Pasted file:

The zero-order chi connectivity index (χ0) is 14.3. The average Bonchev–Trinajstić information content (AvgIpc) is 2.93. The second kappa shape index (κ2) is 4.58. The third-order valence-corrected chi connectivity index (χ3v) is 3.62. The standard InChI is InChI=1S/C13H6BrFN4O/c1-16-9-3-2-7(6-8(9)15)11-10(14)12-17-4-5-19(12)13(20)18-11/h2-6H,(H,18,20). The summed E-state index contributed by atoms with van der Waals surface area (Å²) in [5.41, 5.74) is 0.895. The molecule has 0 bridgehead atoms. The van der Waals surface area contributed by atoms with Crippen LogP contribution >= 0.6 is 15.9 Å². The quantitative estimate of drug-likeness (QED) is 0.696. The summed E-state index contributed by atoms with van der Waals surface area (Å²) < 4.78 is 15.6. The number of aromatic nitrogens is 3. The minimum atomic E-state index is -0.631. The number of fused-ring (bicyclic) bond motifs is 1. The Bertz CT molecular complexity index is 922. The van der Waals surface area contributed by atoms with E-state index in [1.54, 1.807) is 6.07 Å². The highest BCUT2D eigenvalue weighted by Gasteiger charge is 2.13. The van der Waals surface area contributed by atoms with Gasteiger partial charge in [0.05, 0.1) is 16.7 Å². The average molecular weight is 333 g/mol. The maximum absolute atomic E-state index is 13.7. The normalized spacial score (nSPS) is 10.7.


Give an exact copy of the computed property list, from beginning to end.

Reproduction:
The zero-order chi connectivity index (χ0) is 14.3. The average Bonchev–Trinajstić information content (AvgIpc) is 2.93. The second kappa shape index (κ2) is 4.58. The third-order valence-corrected chi connectivity index (χ3v) is 3.62. The standard InChI is InChI=1S/C13H6BrFN4O/c1-16-9-3-2-7(6-8(9)15)11-10(14)12-17-4-5-19(12)13(20)18-11/h2-6H,(H,18,20). The summed E-state index contributed by atoms with van der Waals surface area (Å²) in [5.41, 5.74) is 0.895. The molecule has 0 bridgehead atoms. The van der Waals surface area contributed by atoms with Crippen LogP contribution >= 0.6 is 15.9 Å². The quantitative estimate of drug-likeness (QED) is 0.696. The summed E-state index contributed by atoms with van der Waals surface area (Å²) < 4.78 is 15.6. The number of aromatic nitrogens is 3. The minimum atomic E-state index is -0.631. The number of fused-ring (bicyclic) bond motifs is 1. The Bertz CT molecular complexity index is 922. The van der Waals surface area contributed by atoms with E-state index in [1.54, 1.807) is 6.07 Å². The highest BCUT2D eigenvalue weighted by Gasteiger charge is 2.13. The van der Waals surface area contributed by atoms with Gasteiger partial charge in [0.05, 0.1) is 16.7 Å². The average molecular weight is 333 g/mol. The maximum absolute atomic E-state index is 13.7. The normalized spacial score (nSPS) is 10.7.